Castle to Crane is billed as “Scotland’s biggest open water rowing race”. With 39 entries in this years event and a mixture of boat types including; St Ayles skiffs, Cornish skiffs, a Shetland Yole amongst others, it was always going to be a great adventure. The 13 mile long course (21 Kilometres) starts at Dumbarton Castle, sitting on the imposing Dumbarton rock, and finishes at The StobCross Crane. Yeah, we all know it as The “Finnieston Crane” and blatantly refuse to use its official name but that’s another story. What an incredible race through Scotland’s history from the 1st century and finishing in the 20th century.
Castle to Crane started as part of the Clydebuilt festival in 2017 to celebrate the maritime history of the Clyde. This is the fourth time Troon Coastal Rowing Club have participated in the race and it’s clearly a favourite for many.
This years crew in Ailsa Lass were Paul (Cox), Adrienne (Stroke), Mike D (3), Michael B (2) and Kathleen in bow.
With such a historic and inspirational starting point, Michael complemented the magnificent sight by demonstrating his prowess for historical facts and informed the crew that nearby Dumbarton FC are known as “The sons of the Rock”. As Adrienne said “Every day is a school day”.
The event was a first for Michael, Adrienne and Kathleen. Paul and Mike had both competed in the event previously. When asked about impressive sights on their journey, the Erskine Bridge was the top response. How high that must have seen from a St. Ayles skiff!
Disappointingly and very topical, was the amount of floating detritus including plastics floating by. Paul described the amount of timber and logs in the river. He highlighted “steering around all that I saw but occasionally hearing the thump-bump-bump-rumble as larger submerged pieces rolled along the bottom of the hull”.
There were many high points of the day but it was a race after all and for the majority overtaking the local Glasgow team was high on the list.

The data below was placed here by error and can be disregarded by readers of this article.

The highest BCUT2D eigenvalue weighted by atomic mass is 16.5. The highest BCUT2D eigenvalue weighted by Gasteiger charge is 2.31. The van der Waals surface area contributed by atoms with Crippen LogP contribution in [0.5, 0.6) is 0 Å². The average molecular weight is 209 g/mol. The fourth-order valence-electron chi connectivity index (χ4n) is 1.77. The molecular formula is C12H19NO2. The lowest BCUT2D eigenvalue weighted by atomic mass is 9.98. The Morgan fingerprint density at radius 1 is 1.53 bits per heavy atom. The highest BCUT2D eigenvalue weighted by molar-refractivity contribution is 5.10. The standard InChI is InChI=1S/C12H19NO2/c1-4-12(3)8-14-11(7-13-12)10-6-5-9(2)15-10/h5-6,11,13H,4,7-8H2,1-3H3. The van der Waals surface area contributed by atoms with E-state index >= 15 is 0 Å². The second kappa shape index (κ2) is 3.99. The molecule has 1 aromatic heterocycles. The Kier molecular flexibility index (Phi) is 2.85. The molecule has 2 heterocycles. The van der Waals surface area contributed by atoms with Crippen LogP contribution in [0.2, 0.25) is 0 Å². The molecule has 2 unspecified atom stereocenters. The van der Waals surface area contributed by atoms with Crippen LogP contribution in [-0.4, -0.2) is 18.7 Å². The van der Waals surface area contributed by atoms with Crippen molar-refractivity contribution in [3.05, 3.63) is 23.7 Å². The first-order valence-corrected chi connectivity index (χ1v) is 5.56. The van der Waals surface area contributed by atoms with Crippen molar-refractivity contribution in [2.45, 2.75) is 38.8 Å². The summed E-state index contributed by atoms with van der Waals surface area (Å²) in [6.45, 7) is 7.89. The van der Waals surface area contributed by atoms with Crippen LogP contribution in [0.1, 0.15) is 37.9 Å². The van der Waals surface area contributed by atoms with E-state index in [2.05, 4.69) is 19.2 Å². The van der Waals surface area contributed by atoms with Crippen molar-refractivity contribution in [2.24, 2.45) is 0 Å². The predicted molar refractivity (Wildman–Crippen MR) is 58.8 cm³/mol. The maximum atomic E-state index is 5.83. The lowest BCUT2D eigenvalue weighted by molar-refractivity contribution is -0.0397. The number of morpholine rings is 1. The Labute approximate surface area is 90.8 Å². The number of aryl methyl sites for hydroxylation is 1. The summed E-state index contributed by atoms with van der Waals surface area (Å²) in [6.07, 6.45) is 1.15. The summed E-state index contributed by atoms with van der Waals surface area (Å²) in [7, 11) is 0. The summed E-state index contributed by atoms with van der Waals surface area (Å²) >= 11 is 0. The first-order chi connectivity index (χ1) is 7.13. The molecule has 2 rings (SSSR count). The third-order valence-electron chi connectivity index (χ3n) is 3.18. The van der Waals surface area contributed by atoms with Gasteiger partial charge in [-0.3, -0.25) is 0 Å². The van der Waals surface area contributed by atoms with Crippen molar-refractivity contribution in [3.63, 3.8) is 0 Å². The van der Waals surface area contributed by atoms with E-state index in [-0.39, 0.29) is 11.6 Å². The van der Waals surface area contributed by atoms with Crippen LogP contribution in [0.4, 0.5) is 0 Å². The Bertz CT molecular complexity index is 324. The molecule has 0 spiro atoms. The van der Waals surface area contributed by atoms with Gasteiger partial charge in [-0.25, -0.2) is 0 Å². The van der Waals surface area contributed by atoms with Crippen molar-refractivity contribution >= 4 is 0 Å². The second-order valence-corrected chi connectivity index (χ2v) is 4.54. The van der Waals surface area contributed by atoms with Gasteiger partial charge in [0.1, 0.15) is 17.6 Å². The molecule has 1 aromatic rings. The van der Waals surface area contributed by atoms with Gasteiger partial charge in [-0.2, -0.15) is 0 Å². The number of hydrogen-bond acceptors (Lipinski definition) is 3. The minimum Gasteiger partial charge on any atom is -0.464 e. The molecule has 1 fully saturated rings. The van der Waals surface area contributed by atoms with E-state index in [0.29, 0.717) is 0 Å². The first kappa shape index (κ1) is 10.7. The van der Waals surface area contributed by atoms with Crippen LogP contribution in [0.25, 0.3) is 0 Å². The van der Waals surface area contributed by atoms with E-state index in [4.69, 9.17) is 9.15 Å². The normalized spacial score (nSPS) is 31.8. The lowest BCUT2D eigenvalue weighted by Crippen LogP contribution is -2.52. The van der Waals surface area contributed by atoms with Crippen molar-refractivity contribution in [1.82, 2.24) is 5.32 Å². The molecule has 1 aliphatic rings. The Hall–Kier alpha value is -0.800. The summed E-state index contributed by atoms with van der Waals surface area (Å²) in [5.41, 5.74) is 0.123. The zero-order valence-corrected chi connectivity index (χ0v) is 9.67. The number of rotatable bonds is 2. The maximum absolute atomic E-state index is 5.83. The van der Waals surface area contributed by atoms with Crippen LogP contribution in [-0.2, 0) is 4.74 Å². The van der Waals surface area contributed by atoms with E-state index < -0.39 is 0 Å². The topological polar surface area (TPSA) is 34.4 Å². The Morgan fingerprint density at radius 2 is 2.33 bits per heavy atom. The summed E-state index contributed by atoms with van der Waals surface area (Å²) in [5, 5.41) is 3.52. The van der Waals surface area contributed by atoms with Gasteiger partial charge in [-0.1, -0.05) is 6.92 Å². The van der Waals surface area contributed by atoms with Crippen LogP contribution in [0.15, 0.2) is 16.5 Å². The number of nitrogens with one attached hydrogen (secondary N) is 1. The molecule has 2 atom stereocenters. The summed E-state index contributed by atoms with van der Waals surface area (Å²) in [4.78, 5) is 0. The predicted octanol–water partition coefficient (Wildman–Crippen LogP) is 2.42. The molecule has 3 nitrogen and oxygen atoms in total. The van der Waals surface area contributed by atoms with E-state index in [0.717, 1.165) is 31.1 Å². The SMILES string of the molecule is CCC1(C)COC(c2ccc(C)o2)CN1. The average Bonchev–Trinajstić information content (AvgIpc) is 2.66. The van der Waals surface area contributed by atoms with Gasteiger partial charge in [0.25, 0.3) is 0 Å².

Its worth highlighting the support from TCRC members and family on the day. Steven Bargh, Kathleen’s husband, followed the crew from start to finish “popping up and shouting encouragement along the way”. The rest of the TCRC supporters (Neil, Kevin, Mike R, Christine R, Louise D and Michael’s cheerleaders) provided active encouragement throughout the race. This support was unanimously highlighted by the entire crew and “gave them an extra oomph” along the way. Well done team TCRC.
The guys rowed an incredible race and finished first in their category winning the Mixed 50+ race with an incredible time of 2:08:36 after overtaking the home team on the finishing straight.
Comparing that time with all St Ayles skiffs and irrespective of category (male/female/age) they recorded the third fastest time overall. What an incredible achievement.
It was clearly a great day out for all involved and another trophy heading back to Troon but when each was asked if they would swap coastal rowing in Troon for rowing the Clyde, the answer was a unanimous and resounding “No way”.
After a couple of celebratory beers, some food and tall stories of “massive floating trees with natives throwing rocks” or “the tree that was definitely a crocodile” according to Kathleen, the team returned to Troon for another day on the water.
Thanks to Neil and Kevin for being the roving photographers for the day.